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By Baynard Woods for The Real News Network – MPD deployed the weapons during massive protests of Donald Trump’s inauguration. At some point around 10:00 a.m. on the morning of the inauguration some protesters began breaking windows of major corporations on 13th Street NW between Logan Circle and Franklin Square. The protesters who engaged in vandalism were dressed in all black as part of a so-called “black bloc.” In the statement of notice for an expert witness set to appear in the first trial related to the case, which begins on Nov. 20, the prosecutors argue that the “‘black bloc’ tactic involves participants dressing in all black clothing and concealing their faces with masks, bandanas, and other clothing items. This tactic makes it difficult for law enforcement to identify the individual perpetrators of violence or destruction within the larger group.” Shortly after the police encountered the group, they began to deploy weapons, spraying large amounts of pepper spray (I was covering the event and was hit with spray). Platoon 32, for instance, emptied four large MK46 canisters and seven smaller canisters of the irritant.

Nuns To Deliver UN Nuclear Abolition Treaty To US Military Base


By Julia Conley for Common Dreams. Colorado Springs, CO – speaking out against the United States’ decision to forego last month’s United Nations treaty prohibiting the use and development of atomic weapons, two Catholic nuns on Monday will perform their latest in a long series of anti-nuclear protests. Sister Ardeth Platte and Sister Carol Gilbert plan to present the Treaty on the Prohibition of Nuclear Weapons, signed by 53 countries, to officials at the Peterson Air Force Base in Colorado Springs, delivering the message that the U.S. must join with other nations to reach worldwide nuclear disarmament. “We’re coming as peacemakers and peace advocates, to teach and show our concern,” Platte said in an interview with the Denver Post. “Our politicians could be heroes of these times, if they start working with nations rather than against nations.” The U.S. was one of several countries with nuclear capability that did not sign the agreement. North Korea, Russia, and the United Kingdom were among the other nations that refused to take part in negotiations—which Platte and Gilbert say too many Americans don’t even know took place. “We want the citizens of Colorado to know about this treaty,” Gilbert told the Post. “The treaty would make nuclear weapons illegal.” The treaty was signed amid growing tensions between President Donald Trump and North Korean leader Kim Jong-un, who has tested several intercontinental ballistic missiles since July, launching them into the Pacific Ocean over Japan.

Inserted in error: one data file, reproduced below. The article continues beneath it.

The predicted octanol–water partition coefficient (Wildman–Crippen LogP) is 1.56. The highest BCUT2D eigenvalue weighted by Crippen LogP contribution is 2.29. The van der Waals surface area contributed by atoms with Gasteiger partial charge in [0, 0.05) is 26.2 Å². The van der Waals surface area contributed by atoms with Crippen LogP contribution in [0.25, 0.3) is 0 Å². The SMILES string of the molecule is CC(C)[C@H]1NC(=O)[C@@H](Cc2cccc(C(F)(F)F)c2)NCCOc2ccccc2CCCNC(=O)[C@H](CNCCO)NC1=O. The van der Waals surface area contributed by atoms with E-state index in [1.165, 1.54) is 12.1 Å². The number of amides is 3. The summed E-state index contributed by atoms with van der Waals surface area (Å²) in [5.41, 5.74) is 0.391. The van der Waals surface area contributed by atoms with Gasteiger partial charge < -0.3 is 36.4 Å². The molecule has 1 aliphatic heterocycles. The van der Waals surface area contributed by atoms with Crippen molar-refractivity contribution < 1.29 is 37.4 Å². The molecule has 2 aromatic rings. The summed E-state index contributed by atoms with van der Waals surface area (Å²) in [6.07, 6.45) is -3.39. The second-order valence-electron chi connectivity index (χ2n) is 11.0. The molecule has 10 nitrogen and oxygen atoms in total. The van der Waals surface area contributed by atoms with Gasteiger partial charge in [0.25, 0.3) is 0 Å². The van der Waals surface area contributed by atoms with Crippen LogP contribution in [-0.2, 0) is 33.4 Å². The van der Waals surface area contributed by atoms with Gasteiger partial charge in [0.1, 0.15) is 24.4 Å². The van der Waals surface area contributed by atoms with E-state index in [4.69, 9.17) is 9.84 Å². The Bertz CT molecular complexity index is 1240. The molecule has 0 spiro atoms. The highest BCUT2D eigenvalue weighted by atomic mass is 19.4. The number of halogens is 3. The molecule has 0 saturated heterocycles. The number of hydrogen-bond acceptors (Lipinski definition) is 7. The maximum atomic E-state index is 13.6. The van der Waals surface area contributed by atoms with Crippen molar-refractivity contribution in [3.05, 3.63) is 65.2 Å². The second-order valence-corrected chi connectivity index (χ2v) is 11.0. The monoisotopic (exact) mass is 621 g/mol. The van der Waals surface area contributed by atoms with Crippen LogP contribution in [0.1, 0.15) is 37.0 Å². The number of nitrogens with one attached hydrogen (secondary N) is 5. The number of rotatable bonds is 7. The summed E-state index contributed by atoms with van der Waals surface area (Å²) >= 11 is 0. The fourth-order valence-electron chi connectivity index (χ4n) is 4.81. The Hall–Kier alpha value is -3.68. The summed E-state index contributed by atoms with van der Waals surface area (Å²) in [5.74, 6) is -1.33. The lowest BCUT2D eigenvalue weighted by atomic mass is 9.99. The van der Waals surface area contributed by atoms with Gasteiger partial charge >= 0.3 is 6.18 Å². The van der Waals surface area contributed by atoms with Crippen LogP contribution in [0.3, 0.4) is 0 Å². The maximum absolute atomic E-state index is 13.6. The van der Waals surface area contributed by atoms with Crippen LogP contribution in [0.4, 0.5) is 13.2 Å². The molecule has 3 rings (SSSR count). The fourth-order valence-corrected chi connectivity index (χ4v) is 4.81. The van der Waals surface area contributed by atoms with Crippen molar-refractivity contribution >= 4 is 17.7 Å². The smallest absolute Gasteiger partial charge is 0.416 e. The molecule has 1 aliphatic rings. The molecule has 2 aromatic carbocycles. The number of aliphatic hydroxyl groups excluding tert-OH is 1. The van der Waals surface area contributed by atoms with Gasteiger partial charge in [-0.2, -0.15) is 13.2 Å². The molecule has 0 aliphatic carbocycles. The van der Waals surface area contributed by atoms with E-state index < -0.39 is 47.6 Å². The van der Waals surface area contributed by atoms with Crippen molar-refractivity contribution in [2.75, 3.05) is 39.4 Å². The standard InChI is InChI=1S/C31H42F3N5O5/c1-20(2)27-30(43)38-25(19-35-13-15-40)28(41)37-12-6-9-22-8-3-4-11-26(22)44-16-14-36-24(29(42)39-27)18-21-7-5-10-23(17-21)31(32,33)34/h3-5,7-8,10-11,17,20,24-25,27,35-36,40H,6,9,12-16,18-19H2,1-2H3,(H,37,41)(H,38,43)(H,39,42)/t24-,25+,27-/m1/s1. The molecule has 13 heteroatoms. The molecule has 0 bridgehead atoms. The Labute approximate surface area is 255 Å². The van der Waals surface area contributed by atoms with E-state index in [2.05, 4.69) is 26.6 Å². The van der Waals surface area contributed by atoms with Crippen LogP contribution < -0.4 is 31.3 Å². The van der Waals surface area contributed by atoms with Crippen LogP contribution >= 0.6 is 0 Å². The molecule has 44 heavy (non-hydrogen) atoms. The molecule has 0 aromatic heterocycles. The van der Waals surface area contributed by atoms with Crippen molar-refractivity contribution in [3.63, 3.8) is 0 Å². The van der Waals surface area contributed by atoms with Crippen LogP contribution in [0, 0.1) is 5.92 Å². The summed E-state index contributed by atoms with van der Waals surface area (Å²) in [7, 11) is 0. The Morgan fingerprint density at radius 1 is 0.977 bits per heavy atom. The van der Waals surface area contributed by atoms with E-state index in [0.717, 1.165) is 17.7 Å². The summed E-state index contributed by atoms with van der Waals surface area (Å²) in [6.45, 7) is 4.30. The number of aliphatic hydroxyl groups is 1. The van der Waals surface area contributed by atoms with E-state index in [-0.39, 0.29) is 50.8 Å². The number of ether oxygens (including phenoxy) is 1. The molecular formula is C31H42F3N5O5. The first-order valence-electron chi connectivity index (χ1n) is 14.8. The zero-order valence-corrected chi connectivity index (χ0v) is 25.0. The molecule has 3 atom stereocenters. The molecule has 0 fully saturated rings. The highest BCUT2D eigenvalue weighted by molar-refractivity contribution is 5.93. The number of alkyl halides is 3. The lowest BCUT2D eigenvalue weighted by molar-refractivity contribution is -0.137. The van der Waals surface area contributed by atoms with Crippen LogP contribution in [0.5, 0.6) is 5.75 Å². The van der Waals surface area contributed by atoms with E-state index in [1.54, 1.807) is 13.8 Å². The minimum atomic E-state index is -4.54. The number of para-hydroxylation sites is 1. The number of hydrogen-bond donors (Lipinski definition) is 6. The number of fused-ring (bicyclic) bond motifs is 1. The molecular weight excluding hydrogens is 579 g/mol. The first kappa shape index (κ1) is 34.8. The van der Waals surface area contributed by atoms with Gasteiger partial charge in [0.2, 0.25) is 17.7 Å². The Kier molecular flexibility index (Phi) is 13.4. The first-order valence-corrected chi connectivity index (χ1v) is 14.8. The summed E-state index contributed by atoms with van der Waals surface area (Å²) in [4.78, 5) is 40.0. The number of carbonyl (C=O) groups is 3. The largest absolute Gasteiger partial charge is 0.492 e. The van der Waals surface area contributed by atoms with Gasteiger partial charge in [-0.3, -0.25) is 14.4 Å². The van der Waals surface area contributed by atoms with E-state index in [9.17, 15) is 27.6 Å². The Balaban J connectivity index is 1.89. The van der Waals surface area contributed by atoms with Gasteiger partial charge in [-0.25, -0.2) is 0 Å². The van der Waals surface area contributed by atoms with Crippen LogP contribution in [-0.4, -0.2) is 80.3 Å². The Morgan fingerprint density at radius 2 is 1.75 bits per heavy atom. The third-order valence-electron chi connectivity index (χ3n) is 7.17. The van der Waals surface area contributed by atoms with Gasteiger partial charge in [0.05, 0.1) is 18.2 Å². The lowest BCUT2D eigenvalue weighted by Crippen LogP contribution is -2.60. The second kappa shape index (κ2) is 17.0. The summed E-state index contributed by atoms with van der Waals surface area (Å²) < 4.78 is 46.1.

City Of St. Louis Feeling Effects Of Ongoing Protests